Mar

15

A Practice of Reflection

A couple weekends ago I went on my own self-led weekend sabbatical.  I wasn’t totally sure of my plan — or even my final goal of my getaway — but come Friday evening I took off.  With my cell phone off and an empty house in Indiana awaiting me, my journey began.

My intent for the time was to kick-off my next phase in life, or at least the next year. I felt a transition period begin around the end of last year and knew it was time to get intentional around what I would work toward next. I had two basic plans for the weekend:

  1. Think about what is important to me and decide how I want to prioritize my focus
  2. Look back on my past phase to see where I am standing right now.

I felt excitement toward the planning my future, and dread when thinking about looking back part of the weekend. After all, I thought,  I lived my own life — I know what I went through, what I felt, what I endured, what I overcame and even what I thought got the better of me.

What I did not expect was that my time reflecting on my last year and half was actually just what I needed. In the process of going back in my mind and reading my old journals, I gained a whole new perspective on this life that I lived and thought I knew so much about.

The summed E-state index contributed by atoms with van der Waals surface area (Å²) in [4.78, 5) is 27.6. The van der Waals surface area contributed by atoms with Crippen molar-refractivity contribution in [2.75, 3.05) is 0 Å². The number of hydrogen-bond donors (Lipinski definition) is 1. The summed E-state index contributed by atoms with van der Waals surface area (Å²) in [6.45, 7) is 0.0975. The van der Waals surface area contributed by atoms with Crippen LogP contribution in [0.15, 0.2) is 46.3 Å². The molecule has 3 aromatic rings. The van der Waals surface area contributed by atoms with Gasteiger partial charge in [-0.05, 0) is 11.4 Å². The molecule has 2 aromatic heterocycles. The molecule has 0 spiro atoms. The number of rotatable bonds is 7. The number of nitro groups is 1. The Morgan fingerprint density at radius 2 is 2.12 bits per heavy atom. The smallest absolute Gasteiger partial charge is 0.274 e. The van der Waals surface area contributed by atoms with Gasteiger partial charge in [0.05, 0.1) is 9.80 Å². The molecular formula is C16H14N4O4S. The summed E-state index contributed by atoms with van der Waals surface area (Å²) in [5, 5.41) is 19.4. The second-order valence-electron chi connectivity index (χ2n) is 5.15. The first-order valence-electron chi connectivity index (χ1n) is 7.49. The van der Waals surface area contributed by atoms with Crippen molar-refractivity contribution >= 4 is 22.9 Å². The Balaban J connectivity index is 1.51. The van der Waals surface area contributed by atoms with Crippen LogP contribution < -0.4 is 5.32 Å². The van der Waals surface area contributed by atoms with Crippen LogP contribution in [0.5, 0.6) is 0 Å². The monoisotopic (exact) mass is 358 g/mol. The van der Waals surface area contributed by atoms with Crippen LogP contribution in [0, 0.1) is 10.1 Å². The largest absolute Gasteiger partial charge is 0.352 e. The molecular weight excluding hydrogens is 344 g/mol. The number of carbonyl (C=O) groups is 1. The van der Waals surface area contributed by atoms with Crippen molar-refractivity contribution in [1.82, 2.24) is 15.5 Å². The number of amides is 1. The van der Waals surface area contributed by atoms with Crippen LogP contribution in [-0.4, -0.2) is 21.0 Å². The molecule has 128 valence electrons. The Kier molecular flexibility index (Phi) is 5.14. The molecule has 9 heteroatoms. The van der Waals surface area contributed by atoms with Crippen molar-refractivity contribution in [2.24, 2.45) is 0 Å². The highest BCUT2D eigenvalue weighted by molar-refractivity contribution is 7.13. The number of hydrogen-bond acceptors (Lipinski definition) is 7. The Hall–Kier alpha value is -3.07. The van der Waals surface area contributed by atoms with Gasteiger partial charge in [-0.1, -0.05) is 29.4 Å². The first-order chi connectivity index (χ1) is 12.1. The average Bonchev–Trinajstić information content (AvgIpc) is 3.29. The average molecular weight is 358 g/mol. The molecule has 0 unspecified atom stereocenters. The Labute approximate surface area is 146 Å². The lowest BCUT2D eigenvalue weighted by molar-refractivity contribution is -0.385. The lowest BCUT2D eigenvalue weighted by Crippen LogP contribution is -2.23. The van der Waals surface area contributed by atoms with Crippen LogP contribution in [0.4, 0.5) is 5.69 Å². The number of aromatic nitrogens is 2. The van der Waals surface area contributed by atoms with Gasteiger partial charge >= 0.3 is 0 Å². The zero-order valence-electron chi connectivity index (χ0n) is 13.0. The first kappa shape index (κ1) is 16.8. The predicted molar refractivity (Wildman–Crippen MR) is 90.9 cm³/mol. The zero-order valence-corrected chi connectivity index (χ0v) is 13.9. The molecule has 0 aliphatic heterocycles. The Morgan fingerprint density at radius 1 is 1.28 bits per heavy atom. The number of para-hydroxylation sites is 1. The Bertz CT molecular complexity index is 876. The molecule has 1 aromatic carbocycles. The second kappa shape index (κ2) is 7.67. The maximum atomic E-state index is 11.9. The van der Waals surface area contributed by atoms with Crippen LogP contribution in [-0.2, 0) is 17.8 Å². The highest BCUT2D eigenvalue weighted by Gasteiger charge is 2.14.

What I found in my reflection was gratitude for how far my journey had taken me.  I also saw how little I actually controlled of that journey. I saw twists in the plot of my life that I had forgotten and saw how quickly my journey went up and down before settling (for now) in this transitional space.  In the process, I felt both responsible for where I ended up and yet felt I cannot take credit for the outcome either. That paradox and sense that I’m not completely in control of the outcomes led me to gratitude for all my circumstances.

That gratitude is now setting the course for my next phase. But amidst my gratefulness, I see that the critical step was actually the practice of reflection. It was in my reflection that I found gratitude for a phase of life I had seen with disappointment and even shame. Reflecting isn’t a cure-all. And to be honest there are times I have reflected and not liked the picture that came together. But even in those less than desirable findings there is power in looking back and taking stock. It changes my acceptance of my “I lived it, I know it” attitude and it creates a full picture beyond what my ego and memory hold as the storyline. For me, that shift holds the power of opportunity.  It gives me the opportunity to view what I’ve lived in new light.  That shift in perspective, for me, led to a shift in my outlook for what’s next.

My challenge for myself is to make reflecting a practice I follow consistently in my life. What practices do you have in place to reflect? Are there places or times that you need to create space to reflect upon?

By Greg Hawkins
Greg completed his initial weekend in 2014 and will complete the Two-Year Transformational program this year. He believes in the power of being vulnerable to foster authentic and courageous lives. He is a husband, dad of two girls, yogi, blogger, and is a director at an industrial supply company. His favorite activities are dance parties with his girls, getting outside with his dogs or horse and date nights with his wife.

Photo Credit: Austin Shulz via Reshot